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October 5, 2010

iPads in Business…Scenarios, Use Cases, and SharePoint

Use of iPads in the business world is relatively new and somewhat bleeding edge. Generally, there are a few use case scenarios you might consider. One is for salespeople in the field who want to access slides or documents, or perhaps deliver a presentation to a customer or demo something on a web site. Another is for executives on business trips who don’t need full laptops and might use iPads to access their e-mail, calendars or presentations and documents.  Or perhaps you have a monthly Board of Directors meeting and are looking to move away from paper and digitize the meetings, notes, and documentation to ensure accurate record keeping.  iPads and SharePoint might provide a good solution.   Apple does provide some profiles of a few business use case examples:

And another good link with some real world examples I found is here:

I also recently read about health care provider Kaiser Permanente has reportedly been testing two iPads for viewing X-rays. And Mercedes-Benz Financial has reportedly equipped some car dealerships with iPads so sales personnel can take customers’ information for credit applications without having to sit down at their desks.  Of course doctors, lawyers, retail staff, warehouse workers and other people might use iPads while on their feet and mobile.  We’ll no doubt be seeing iPads at a restaurant near you very soon: VERY COOL STUFF!

No matter what the use case, there are a few considerations when thinking about iPads in a business context:

Browser support.
Most web apps only support specific browsers — and unfortunately Safari on the iPad is not always supported. So if you have existing web apps (or even client-server apps) they wish to access via an iPad, there may be supportability issues depending on what the web app requires on the browser side or the client-server requires — which in most cases is Windows and Internet Explorer.  For example, SharePoint 2007 supports Microsoft Internet Explorer specifically (and is limited in its functionality when you access via Firefox or Safari on a MAC). And SharePoint 2010 is a little more open with browser support but doesn’t explicitly support Safari.  However, there are 3rd party iPad apps recently released this year that can enhance the SharePoint user experience on the iPad.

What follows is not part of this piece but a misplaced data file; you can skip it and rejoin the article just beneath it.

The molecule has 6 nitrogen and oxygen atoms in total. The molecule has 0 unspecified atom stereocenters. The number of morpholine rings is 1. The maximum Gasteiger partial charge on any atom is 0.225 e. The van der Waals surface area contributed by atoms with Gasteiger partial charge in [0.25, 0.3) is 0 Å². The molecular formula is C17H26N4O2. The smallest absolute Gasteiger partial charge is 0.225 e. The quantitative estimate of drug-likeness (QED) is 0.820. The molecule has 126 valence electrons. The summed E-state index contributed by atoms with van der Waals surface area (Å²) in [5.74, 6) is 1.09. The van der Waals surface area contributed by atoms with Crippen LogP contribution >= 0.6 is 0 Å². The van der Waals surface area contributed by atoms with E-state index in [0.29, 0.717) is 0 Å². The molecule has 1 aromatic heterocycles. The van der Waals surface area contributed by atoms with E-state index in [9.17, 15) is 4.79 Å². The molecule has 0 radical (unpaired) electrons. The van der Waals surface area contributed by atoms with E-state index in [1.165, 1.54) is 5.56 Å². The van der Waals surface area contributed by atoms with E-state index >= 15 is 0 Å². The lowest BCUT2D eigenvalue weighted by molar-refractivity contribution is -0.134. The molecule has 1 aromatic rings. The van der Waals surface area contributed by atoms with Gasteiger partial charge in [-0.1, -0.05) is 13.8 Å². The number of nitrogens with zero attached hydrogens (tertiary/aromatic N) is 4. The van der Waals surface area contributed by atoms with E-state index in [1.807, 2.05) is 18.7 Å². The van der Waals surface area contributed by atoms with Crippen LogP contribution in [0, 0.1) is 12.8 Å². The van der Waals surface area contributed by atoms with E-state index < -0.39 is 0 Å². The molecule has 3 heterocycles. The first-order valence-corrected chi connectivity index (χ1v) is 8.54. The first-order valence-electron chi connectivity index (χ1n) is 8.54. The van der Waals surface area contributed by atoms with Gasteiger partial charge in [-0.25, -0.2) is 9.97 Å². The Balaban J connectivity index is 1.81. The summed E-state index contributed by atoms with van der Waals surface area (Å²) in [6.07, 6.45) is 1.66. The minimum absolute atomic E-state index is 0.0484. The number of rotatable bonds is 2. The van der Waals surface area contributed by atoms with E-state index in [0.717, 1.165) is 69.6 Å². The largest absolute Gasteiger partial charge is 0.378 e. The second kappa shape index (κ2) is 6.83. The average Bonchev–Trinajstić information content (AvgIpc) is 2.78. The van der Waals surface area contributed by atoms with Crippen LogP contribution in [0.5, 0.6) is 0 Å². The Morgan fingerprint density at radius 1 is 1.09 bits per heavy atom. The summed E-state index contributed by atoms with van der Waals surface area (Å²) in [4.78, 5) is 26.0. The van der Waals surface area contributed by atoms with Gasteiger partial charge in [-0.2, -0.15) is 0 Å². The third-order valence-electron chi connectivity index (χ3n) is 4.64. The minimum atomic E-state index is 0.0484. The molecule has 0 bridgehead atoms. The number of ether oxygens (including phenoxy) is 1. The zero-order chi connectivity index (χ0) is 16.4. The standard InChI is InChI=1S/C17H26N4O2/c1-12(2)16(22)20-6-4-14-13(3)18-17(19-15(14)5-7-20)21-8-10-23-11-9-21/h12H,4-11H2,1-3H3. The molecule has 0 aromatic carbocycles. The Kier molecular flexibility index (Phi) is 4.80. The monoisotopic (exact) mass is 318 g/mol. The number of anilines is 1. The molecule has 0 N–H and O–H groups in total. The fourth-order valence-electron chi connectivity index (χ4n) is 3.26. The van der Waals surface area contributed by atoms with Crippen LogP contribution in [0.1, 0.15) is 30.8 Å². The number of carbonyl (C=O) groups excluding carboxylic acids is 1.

Wireless Support and Security.
Another concern is wireless support and security. It’s a wireless device — and an iPad would be dependent on the performance, security, supportability, and accessibility of the wireless network.   So you better test the dead zones and accessibility in the physical environment where the tablet devices will be used.

Hardware concerns.
Well documented out there….limited RAM (256mb), no USB ports, etc…   So make sure you understand the hardware limitations.   If iPads hardware doesn’t cut it, perhaps you need to consider the upcoming Blackberry Playbook or other vendors.

User experience.
Think about for a minute. Access it on my cell phone, I get a store locator presented to me. Access it via a web browser, I get a different experience. The point here is that what you see via a normal web browser may not work for mobile devices or iPad tablets.  So think about the user experience and you may have to present different information in different ways.

UI Design.
One of the challenges with iPads involves the UI design. Because the iPad is a touch device, “normal web pages” may not work best for end users. For example, a contact of mine is actually customizing the site UI of SharePoint a little with larger buttons for users to touch the large buttons and open files more easily. Additionally there is the ipad “pinch” to shrink and enlarge the screen — and some other UI considerations there as well.  Fortunately, there are a few third party ipad apps that enhance the SharePoint experience. I haven’t spent enough time testing them to provide any insight here — and there are more come out as time goes on. Just Google “SharePoint on iPad” for specific apps and vendors.